I was going to write this blog post about moving from guess and check to an algebraic solution method, and why you might want to use algebra.

Then I was reading through some of the Guess and Check submissions we got, and thinking, “wow, that looked pretty effortless.” One student, Jack M. from Rosemont School of the Holy Child, pointed out that the solution has to be a multiple of 3 between 20 and 40. If you start your guess and check with some of that reasoning, you know you won’t have to do very many guesses. And if you’re good at adjusting a guess up or down based on your results, you can get the answer pretty quickly. Jack only needed two guesses: he started with the first multiple of 3 above 20, which is 21, and got to 24 on his second guess!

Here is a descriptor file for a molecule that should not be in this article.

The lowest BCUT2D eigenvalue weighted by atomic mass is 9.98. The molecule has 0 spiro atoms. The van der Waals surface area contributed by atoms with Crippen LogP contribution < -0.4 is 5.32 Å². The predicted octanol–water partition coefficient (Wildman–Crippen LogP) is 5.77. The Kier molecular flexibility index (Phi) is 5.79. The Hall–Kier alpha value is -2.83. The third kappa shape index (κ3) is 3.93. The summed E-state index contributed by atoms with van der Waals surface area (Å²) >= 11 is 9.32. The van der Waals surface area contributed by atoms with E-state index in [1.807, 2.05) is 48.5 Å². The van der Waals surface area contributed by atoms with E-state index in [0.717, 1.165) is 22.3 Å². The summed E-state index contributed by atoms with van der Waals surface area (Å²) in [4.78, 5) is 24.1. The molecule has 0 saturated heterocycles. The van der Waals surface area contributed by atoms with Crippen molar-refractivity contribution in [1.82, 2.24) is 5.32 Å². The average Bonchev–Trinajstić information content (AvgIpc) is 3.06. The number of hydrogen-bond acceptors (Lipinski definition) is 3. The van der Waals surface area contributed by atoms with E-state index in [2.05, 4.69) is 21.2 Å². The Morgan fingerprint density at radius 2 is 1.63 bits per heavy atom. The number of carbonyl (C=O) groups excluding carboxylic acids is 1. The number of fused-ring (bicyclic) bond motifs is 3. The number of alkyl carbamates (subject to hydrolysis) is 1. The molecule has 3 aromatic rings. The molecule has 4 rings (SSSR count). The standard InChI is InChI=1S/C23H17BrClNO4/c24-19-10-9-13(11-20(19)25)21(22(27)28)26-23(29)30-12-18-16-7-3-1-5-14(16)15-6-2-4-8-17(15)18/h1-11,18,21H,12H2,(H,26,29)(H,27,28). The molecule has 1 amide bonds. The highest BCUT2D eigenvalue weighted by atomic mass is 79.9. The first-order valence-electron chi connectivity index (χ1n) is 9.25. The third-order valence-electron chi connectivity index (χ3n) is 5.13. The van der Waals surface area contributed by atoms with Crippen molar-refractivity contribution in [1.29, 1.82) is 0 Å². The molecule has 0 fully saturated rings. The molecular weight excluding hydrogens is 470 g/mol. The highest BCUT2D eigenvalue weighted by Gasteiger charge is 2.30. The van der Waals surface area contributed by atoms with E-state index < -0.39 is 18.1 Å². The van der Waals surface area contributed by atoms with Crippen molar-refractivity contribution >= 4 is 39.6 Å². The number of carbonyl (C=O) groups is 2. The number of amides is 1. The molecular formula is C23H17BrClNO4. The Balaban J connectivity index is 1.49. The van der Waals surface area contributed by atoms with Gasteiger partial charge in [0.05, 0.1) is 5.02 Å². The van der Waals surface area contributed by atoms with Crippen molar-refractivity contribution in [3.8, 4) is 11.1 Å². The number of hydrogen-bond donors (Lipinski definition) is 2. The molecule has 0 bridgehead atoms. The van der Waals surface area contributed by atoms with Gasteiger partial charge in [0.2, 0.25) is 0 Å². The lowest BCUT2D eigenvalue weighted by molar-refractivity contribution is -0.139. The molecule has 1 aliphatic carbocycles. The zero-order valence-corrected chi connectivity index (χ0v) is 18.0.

Rashmi R. from West Woods Upper Elementary School got the answer in 5 systematic guesses (he didn’t focus on the multiple of 3 idea, but was still very efficient). He guessed 10 CDs were sold, then 20, then 30, then 25, then 24. Each time he used the data from the previous guess to think about if he needed to increase his guess or decrease to something between the previous two guesses.

Adam S. from Highlands Elementary School may have had a lucky first guess or he may have thought hard about a reasonable starting number… he doesn’t say. Either way, he started with 25 as first guess, realized it was too high, adjusted to 23 for his second guess, realized it was too low, and got to 24 on his third guess. Take a look at his work, below: